The Misunderstanding Of White Privilege

The Misunderstanding Of White Privilege

And acknowledging it and working hard anyway.

Girl With The Cane

There has been a growing negativity toward the idea of "white privilege." In its connotative form, there are words like "brat," "spoiled," "rich kid," that are associated with it. When I moved to Mooresville, North Carolina seven years ago, my eyes were widened to the different types of white privilege. After being in this area for few years and completing one year at a public university, I have now seen all of the privilege types. With that being said, there is still the growing negativity towards white privilege because it is associated with being all of those connotative meanings of being "spoiled" but now, not working hard. I find the new meaning of "white privilege" very insulting, because at the end of the day, it doesn't matter what skin color someone is, people make the choice to either work hard or to hardly work.

Growing up, my parents did not allow my sister and I to have anything that we didn't work for and that same philosophy continues. I can not help the family I was born into, a family of two very hard working individuals who tried to do everything right with their education and careers so that they could live a stable life. There have been some major up and downs, but my parents have done everything they could. My dad grew up in a lower class family in Milwaukee, Wisconsin who struggled immensely while housing foster children and taking care of a handicapped, deaf sister. My dad learned the lesson of working hard when he did paper boy route morning and evening (even in the winter), while going to school and making stellar grades, and being one of the best swimmers on the swim team. He then joined the air force and went to school at the same time, and then landed his job that he has had ever since before I was born. My mom grew up in a middle class home in a military town in Alabama, but she worked three jobs at one point and one of them was in a factory with no air conditioning. I am thankful for all that my parents have done because they have created a well off, stable environment for my sister and me to live in. That did not stop them from being a different kind of parent however, especially for the area I moved to.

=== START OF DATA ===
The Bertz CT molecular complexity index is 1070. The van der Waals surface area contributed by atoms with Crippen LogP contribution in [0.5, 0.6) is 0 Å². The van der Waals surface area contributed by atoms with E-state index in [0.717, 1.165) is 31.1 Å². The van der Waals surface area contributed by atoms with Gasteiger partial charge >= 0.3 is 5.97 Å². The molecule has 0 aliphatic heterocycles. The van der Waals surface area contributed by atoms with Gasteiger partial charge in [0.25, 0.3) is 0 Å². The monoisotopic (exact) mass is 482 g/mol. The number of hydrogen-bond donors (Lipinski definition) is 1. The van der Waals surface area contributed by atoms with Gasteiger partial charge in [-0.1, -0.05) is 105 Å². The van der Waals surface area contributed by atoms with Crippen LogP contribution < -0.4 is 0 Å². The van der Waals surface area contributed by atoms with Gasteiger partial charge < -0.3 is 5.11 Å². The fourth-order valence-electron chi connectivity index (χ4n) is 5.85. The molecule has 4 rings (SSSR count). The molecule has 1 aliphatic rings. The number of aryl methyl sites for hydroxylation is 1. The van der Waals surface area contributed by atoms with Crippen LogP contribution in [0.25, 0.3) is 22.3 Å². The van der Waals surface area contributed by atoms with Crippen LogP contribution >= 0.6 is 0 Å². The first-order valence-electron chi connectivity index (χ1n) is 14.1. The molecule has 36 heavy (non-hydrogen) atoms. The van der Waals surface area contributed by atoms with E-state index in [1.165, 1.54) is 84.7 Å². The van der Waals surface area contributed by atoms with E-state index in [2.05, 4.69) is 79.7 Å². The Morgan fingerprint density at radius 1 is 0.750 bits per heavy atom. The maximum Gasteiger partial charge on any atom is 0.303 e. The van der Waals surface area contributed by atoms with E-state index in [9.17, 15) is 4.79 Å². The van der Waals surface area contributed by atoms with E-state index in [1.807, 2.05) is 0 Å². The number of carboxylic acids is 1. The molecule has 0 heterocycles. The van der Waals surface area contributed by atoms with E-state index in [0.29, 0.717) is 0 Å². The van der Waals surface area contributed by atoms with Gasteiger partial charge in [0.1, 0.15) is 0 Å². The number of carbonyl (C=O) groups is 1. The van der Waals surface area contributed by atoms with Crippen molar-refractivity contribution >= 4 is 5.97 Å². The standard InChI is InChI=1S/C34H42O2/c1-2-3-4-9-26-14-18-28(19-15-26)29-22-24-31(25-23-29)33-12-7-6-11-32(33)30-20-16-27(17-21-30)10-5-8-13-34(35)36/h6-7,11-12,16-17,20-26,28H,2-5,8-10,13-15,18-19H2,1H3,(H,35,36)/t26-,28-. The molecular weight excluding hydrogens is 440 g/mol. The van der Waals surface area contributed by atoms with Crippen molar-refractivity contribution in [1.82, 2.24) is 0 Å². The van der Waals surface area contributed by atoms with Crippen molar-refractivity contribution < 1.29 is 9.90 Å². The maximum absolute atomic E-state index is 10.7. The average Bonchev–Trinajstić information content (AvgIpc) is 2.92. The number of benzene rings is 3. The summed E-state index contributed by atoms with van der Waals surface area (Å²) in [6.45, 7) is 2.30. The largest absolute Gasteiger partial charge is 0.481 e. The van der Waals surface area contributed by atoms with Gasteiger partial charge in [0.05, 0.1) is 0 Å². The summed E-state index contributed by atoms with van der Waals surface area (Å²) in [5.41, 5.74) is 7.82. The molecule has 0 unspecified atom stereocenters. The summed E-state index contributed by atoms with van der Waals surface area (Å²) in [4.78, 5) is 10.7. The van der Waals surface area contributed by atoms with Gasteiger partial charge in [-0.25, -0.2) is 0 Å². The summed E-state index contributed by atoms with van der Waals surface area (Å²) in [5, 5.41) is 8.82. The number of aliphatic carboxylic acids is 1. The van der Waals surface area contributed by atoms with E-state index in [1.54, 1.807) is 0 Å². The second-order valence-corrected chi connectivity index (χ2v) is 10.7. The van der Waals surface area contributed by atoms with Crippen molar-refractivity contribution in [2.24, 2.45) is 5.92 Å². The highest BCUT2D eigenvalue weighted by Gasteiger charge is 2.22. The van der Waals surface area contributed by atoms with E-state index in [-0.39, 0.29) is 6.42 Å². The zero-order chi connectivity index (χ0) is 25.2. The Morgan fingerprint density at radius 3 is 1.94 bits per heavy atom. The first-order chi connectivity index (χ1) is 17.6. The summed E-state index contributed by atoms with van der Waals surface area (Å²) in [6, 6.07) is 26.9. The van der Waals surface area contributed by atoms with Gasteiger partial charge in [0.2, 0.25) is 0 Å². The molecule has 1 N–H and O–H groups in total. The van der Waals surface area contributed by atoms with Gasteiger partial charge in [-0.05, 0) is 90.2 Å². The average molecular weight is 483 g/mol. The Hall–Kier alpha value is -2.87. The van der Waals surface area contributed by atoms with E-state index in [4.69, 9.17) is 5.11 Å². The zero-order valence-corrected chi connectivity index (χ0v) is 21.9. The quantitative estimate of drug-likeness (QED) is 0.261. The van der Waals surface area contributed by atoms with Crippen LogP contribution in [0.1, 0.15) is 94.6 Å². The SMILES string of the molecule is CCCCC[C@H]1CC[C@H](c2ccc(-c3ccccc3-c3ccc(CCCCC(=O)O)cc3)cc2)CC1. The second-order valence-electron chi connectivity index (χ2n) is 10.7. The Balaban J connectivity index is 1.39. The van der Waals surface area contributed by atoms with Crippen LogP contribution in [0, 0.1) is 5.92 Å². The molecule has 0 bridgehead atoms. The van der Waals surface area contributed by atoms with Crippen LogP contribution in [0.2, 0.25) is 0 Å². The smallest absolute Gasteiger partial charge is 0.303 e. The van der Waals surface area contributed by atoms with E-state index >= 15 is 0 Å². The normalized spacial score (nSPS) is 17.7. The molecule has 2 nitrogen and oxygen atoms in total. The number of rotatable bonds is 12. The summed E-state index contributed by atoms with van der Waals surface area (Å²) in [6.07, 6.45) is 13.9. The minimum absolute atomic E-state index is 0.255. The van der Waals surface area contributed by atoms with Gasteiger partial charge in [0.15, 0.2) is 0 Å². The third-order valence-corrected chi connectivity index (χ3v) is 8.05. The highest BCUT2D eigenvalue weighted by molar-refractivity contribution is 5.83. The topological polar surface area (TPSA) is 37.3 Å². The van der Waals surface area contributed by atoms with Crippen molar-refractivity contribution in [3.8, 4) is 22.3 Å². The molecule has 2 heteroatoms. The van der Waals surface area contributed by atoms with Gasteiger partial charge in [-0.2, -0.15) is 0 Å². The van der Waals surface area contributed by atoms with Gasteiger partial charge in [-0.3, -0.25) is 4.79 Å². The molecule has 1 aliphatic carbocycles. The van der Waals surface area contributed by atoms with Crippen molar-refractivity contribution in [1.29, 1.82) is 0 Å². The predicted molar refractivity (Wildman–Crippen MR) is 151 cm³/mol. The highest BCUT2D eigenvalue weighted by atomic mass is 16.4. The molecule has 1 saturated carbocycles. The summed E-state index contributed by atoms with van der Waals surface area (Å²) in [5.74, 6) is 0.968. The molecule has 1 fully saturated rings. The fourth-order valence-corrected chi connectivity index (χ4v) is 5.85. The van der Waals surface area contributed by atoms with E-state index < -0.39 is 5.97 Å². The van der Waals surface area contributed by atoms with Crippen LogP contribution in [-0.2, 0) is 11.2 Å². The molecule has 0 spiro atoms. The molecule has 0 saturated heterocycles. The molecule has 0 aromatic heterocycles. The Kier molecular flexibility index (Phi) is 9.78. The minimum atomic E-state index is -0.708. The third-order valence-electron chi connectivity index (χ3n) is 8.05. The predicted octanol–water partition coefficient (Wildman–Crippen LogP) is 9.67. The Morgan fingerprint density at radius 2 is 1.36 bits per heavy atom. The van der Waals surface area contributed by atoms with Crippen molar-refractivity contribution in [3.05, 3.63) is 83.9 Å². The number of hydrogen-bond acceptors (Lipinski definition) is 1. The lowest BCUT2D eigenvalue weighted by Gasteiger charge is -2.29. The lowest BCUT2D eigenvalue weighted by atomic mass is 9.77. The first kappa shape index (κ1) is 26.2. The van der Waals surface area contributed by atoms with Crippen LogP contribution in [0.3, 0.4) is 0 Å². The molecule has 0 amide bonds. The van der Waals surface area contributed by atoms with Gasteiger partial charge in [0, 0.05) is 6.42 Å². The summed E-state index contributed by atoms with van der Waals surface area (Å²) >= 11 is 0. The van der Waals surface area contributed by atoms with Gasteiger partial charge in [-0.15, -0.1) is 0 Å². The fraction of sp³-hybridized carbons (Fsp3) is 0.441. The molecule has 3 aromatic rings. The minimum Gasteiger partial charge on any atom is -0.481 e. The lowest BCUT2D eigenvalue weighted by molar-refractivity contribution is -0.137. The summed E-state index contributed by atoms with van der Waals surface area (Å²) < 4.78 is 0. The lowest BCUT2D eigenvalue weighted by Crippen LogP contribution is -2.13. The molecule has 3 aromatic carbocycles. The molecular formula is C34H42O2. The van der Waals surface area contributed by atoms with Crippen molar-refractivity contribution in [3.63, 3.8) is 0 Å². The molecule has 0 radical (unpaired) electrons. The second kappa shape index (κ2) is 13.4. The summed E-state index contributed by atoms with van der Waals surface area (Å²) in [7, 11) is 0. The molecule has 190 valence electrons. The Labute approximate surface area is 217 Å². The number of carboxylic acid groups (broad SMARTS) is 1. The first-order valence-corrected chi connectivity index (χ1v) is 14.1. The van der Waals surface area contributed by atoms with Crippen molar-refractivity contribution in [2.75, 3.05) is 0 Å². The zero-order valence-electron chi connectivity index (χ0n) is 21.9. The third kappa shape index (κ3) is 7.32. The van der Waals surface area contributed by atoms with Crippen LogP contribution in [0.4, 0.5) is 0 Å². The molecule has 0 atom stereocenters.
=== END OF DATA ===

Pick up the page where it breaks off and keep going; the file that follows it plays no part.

My parents never allowed my sister and I to scoot through life too comfortably. We have had to work for the things we have and I am proud of all of my things because I worked hard for them. Even at my University, I see the white privilege in some people and they not only realize that they have it, but flaunt it and try and get what they want. I have worked a minimum wage job for the past few years and I know the effort that goes into making a coffee that cost $4.21. I am not a white person who thinks they can go through life just because I am white or have mom and dad to back me up, because they will not. My dad has always said that I need to be broke for a while, because that is when I will learn to be more thankful for my money (I am currently living that broke college student life where my work "didn't have enough room" for me but had room for their granddaughters and neighbor, so safe to say, I am there). He not only says I need to, but he hopes I end up broke one day. I could be upset at him for saying that but I am thankful for it instead. Those words keep me pushing in grades and seeking out opportunities because I don't want to be broke, but I want to appreciate the effort it took to have money I rightfully earned.

I hope to see the idea of "white privilege" die one day. I will admit, I do not personally know the struggles of what a person of color goes through day to day, and I wish they didn't have to go through it. I hope to one day see that everyone has a fair chance of being successful not based off their skin color, gender, or class, but because they know they could work hard for it. "White privilege" is an idea, but did not stop hard working people like Hillary Clinton or Harry Truman from reaching their goals, and did not stop my parents from having to struggle and work their way to the top in both of their respected jobs. White Privilege doesn't hold back one of my closest friends from achieving a football career and possibly an Air Force career, because he works hard for the things he wants and has (despite his immigrant back ground, I might add). At the end of the day, it is all about the hustle, no matter what skin color someone is.

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